Rowland: Yes, for many years, through Animal Alliance and other animal cause organizations. Dinah is important because the plot sheds light on animal cruelty and the human condition and ‘arrangements’  that allow it.  A zeitgeist for issues that need to be addressed.  It has ‘cult’ potential.

Karen: How has working on the Saving Dinah project changed you?

Rowland: I’ve lost weight ! Hah !

Karen: Is there anything else you’d like people to know about you? Your family? The work or hobbies you have outside of theatre? Anything?

Rowland: Thru my partner, Zana’s connections, the Dinah production was able to have expensive scenes with police uniform$, police car$, a police $tation, a complete ho$pital room, co$tumes, fabric$, pillow$ etc.,which our budget could not afford.  Zana Claus made it possible!  

Karen: Where do you go from here?  Will you be working on another set or designing a home?

Rowland: We are breaking ground on an Alternative energy  house design of mine ECOHAUS 1300 (using solar and passive solar  materials, heat storing concrete floors) and other off grid solutions.  Visit:  www.sustainable-designbuild.ca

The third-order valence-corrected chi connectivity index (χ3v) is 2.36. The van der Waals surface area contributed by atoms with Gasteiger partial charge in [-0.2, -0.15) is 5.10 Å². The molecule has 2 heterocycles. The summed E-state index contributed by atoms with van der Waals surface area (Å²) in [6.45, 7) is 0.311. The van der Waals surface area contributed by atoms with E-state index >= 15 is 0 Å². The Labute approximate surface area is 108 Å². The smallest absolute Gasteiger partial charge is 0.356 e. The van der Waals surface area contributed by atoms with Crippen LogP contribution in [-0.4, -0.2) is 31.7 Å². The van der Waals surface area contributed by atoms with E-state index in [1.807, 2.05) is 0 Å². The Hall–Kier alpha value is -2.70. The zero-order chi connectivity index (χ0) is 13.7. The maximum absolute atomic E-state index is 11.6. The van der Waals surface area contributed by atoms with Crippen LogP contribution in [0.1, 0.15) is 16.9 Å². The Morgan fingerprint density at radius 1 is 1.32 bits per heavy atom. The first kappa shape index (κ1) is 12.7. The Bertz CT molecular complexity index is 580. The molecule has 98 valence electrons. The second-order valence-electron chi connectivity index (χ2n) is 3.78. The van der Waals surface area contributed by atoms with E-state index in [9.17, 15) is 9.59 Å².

Karen: Wow!  That’s all I can think to say!  Rowland, you can design for me any time.  Can you design around dust bunnies of dog and cat fur?  But I do want to add that Rowland is one of the most gracious and humble professionals I have met in the film industry and we could not have been more fortunate to have him and his partner Zana contributing their talents and genious to our production. When we screen Saving Dinah, you can be sure that Rowland and Zana’s stamp will be on every scene.